Why are people worried?
Unfortunately, Apple’s new CSAM detection system could backfire, experts say. Many fear that Apple’s scanning of photos could lead to abuse by evildoers such as hackers, governments and even Apple itself. “Apple has basically created a bypass to its end-to-end encryption that it – or anyone who authorizes it – can use to gain access to a person’s device without their permission and spy on its content,” says Hijazi.
End-to-end encryption is a security feature this ensures that no one listens to your messages. But using Apple’s new CSAM technology, someone — hackers or rogue Apple employees, for example — could access and spy on users’ photos.
O feature it can also be used to search for other types of material on users’ devices, such as political content or things that are critical of a repressive government like China or Iran, according to Hamerstone. In response to these criticisms, Apple issued a statement reassuring users that it would “refuse such demands” from governments.
Are there other risks?
In addition to making users’ devices and information more vulnerable, Apple’s photo-scanning technology can confuse harmless photos with sexually explicit content – known as false positives. Apple claims the chance of a false-positive CSAM detection is one in a trillion.
But Hijazi notes that researchers who recently tested a version of Apple’s CSAM scanning algorithm found errors in its ability to scan cropped and rotated images, as well as recognize differences between two photos. This finding raises concerns that the likelihood of false positives is greater than Apple suggests, according to Hijazi. “I believe that Apple heart is in the right place and is really trying to do the right thing here, but this measure is just too far-reaching because it sacrifices everyone’s privacy in the process,” he says.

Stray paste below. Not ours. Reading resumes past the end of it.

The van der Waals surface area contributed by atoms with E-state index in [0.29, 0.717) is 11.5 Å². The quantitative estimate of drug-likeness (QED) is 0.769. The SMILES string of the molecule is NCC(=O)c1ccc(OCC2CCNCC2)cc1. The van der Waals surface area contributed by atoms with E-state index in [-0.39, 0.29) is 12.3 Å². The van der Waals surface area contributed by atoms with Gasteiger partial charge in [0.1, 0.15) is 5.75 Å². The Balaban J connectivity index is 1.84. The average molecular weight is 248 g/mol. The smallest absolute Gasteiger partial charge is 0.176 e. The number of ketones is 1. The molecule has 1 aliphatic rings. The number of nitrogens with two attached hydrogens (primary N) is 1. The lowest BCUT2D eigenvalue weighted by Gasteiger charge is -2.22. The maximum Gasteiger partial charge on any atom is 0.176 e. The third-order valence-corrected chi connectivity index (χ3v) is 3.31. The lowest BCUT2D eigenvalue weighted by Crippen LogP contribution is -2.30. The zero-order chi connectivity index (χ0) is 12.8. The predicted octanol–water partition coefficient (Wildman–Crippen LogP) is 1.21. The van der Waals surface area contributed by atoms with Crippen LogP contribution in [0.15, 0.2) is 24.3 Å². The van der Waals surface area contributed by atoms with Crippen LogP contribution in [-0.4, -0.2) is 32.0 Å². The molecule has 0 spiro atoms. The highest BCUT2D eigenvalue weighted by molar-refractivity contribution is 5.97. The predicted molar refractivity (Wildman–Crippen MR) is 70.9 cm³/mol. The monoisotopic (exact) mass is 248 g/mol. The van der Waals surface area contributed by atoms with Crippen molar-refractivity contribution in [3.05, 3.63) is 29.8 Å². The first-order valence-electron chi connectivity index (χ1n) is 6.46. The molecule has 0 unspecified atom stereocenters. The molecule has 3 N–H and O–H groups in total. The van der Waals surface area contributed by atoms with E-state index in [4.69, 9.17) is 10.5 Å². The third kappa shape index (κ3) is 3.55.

For your information, your cell phone phone it can also get viruses, so follow these steps to protect your iPhone.
Is there a way to cancel?
Don’t want Apple to scan photos on your device? Since Apple only scans photos uploaded to iCloud, you can opt out of the new feature disabling iCloud storage for your photos.
Follow these steps to disable iCloud Photos:
Alternatively, you can disable iCloud Photos by:
Instead of storing your iPhone photos on Apple’s iCloud, Hamerstone suggests keeping them in a home computer or pen drive to protect your privacy. If you decide to use Apple’s iCloud despite the risks, you should know how secure iCloud really is before storing your data.
How else can I protect my privacy?
Apple CSAM Detection feature it’s not the only security threat lurking on your iPhone, according to Hijazi. “If you’re concerned about your privacy, you should assume that any iOS device is vulnerable to end-to-end encryption bypasses and full access to photos,” he says. “There is no privacy online or on any connected device, and you must always assume that is the case and behave accordingly.”
Hamerstone recommends protecting your accounts with strong passwords and multi-factor authentication, using privacy tools like encryption and limiting which apps you download to your iPhone. check your phone for apps that can spy on you and learn how to permanently delete apps on an iPhone.